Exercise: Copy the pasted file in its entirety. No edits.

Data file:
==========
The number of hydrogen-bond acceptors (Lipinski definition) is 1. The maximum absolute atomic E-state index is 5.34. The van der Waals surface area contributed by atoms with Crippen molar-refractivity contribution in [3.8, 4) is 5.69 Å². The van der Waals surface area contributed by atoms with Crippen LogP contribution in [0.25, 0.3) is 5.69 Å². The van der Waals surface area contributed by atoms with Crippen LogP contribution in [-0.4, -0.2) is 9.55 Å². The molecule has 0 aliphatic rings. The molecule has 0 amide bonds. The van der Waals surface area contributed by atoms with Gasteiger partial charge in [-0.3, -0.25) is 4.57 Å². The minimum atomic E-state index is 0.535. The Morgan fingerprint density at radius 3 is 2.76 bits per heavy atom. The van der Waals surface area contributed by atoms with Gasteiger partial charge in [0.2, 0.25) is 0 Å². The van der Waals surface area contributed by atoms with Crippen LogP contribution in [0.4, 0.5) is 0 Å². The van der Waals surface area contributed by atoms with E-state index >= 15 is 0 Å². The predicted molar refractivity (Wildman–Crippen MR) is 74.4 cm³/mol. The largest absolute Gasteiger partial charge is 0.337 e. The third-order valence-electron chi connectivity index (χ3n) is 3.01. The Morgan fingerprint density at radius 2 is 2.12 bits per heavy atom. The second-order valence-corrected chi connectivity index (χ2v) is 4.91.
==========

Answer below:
The number of hydrogen-bond acceptors (Lipinski definition) is 1. The maximum absolute atomic E-state index is 5.34. The van der Waals surface area contributed by atoms with Crippen molar-refractivity contribution in [3.8, 4) is 5.69 Å². The van der Waals surface area contributed by atoms with Crippen LogP contribution in [0.25, 0.3) is 5.69 Å². The van der Waals surface area contributed by atoms with Crippen LogP contribution in [-0.4, -0.2) is 9.55 Å². The molecule has 0 aliphatic rings. The molecule has 0 amide bonds. The van der Waals surface area contributed by atoms with Gasteiger partial charge in [-0.3, -0.25) is 4.57 Å². The minimum atomic E-state index is 0.535. The Morgan fingerprint density at radius 3 is 2.76 bits per heavy atom. The van der Waals surface area contributed by atoms with Gasteiger partial charge in [0.2, 0.25) is 0 Å². The van der Waals surface area contributed by atoms with Crippen LogP contribution in [0.4, 0.5) is 0 Å². The van der Waals surface area contributed by atoms with E-state index >= 15 is 0 Å². The predicted molar refractivity (Wildman–Crippen MR) is 74.4 cm³/mol. The largest absolute Gasteiger partial charge is 0.337 e. The third-order valence-electron chi connectivity index (χ3n) is 3.01. The Morgan fingerprint density at radius 2 is 2.12 bits per heavy atom. The second-order valence-corrected chi connectivity index (χ2v) is 4.91.